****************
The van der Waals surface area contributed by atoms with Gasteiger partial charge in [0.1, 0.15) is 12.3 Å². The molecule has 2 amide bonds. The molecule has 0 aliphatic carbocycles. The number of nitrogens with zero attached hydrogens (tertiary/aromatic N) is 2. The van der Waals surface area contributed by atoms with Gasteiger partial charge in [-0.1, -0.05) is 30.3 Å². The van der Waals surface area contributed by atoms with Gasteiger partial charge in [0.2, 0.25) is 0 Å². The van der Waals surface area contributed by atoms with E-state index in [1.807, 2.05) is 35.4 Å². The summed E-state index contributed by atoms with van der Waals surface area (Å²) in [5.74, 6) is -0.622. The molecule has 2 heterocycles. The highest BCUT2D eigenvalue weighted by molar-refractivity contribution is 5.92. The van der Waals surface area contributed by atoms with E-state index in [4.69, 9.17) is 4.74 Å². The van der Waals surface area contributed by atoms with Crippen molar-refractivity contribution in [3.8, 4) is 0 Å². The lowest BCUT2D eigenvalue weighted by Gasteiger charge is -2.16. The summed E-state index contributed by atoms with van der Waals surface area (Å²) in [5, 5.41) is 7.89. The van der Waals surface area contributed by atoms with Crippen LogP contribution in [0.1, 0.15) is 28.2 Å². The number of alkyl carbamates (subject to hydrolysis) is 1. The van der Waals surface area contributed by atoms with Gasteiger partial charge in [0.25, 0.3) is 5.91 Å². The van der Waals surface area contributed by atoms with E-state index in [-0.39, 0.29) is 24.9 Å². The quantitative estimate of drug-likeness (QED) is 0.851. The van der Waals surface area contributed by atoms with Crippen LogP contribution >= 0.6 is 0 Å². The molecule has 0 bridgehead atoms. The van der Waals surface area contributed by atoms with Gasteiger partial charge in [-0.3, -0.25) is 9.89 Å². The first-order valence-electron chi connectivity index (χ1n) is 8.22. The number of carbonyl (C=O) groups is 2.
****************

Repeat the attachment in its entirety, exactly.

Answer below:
The van der Waals surface area contributed by atoms with Gasteiger partial charge in [0.1, 0.15) is 12.3 Å². The molecule has 2 amide bonds. The molecule has 0 aliphatic carbocycles. The number of nitrogens with zero attached hydrogens (tertiary/aromatic N) is 2. The van der Waals surface area contributed by atoms with Gasteiger partial charge in [-0.1, -0.05) is 30.3 Å². The van der Waals surface area contributed by atoms with Gasteiger partial charge in [0.2, 0.25) is 0 Å². The van der Waals surface area contributed by atoms with E-state index in [1.807, 2.05) is 35.4 Å². The summed E-state index contributed by atoms with van der Waals surface area (Å²) in [5.74, 6) is -0.622. The molecule has 2 heterocycles. The highest BCUT2D eigenvalue weighted by molar-refractivity contribution is 5.92. The van der Waals surface area contributed by atoms with E-state index in [4.69, 9.17) is 4.74 Å². The van der Waals surface area contributed by atoms with Crippen molar-refractivity contribution in [3.8, 4) is 0 Å². The lowest BCUT2D eigenvalue weighted by Gasteiger charge is -2.16. The summed E-state index contributed by atoms with van der Waals surface area (Å²) in [5, 5.41) is 7.89. The van der Waals surface area contributed by atoms with Crippen LogP contribution in [0.1, 0.15) is 28.2 Å². The number of alkyl carbamates (subject to hydrolysis) is 1. The van der Waals surface area contributed by atoms with Gasteiger partial charge in [0.25, 0.3) is 5.91 Å². The van der Waals surface area contributed by atoms with E-state index in [-0.39, 0.29) is 24.9 Å². The quantitative estimate of drug-likeness (QED) is 0.851. The van der Waals surface area contributed by atoms with Crippen LogP contribution >= 0.6 is 0 Å². The molecule has 0 bridgehead atoms. The van der Waals surface area contributed by atoms with Gasteiger partial charge in [-0.3, -0.25) is 9.89 Å². The first-order valence-electron chi connectivity index (χ1n) is 8.22. The number of carbonyl (C=O) groups is 2.